Accessing information from the deeper structures of memory is a bit like switching a flashlight on to retrieve information and the teenager in question used only a first derivation. He searched and found a chunk of relevant information that immediately fuelled a feeling of relief, signalling (premature) completion.

 

His retrieval strategy was too short – a single unit of enquiry.

 

So I worked with him to switch the feeling of relief, to one of curiosity that broadened his options to explore new and novel pathways to more information, and look beyond the initial ‘find’.

 

To do this we explored a subject he was familiar with on the white board where he generated a mind map of words, phrases and key facts. Very soon he had written enough to be satisfied, yet nowhere near enough to reveal his true depth of understanding,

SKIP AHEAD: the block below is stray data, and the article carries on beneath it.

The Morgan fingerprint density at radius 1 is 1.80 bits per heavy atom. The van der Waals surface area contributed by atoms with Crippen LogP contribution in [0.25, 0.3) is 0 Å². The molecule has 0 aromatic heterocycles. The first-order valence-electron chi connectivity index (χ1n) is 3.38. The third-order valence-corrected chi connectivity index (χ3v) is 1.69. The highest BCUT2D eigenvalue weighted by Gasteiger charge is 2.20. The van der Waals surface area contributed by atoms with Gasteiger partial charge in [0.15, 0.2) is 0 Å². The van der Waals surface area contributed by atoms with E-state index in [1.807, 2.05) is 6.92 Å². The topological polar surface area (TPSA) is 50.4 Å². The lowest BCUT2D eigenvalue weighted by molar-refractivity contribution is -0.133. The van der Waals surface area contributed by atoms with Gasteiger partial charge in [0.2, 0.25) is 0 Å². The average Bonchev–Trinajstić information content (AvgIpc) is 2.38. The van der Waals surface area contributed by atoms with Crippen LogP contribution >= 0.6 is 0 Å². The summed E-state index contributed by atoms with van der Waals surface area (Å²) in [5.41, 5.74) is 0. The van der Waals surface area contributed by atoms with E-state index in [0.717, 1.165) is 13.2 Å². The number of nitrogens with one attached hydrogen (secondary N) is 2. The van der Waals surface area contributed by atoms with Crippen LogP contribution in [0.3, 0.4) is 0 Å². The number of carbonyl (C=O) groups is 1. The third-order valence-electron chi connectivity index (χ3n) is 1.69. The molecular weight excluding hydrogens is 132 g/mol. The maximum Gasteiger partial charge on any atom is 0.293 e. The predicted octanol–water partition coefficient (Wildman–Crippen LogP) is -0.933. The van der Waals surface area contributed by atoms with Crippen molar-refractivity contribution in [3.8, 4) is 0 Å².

I explained that by learning the ‘language’ of his deep structure memory, he would be able to recall faster, easier and more knowledge. I asked him if he would like to learn that language, which starts with imagination, pictures and stories. It also includes, rhythm, associations, and feelings.

 

He began to draw pictures to illustrate each arm of the mind map so far. This process helped his ‘mind’s flashlight’ to illuminate beyond the first on/off switch towards additional paths of knowledge.

 

He then began recalling a new layer of information that we added to the mind map, coded in specific colours.

 

I asked him to teach me something about subject, a strategy to keep his (metaphoric) flashlight illuminated. He became animated in his teaching role, laughing and stepping into the shoes of an expert. And while feeling confident and having fun he remembered a whole new level of information, the application of which he further clarified through past times, through the present time and into the future.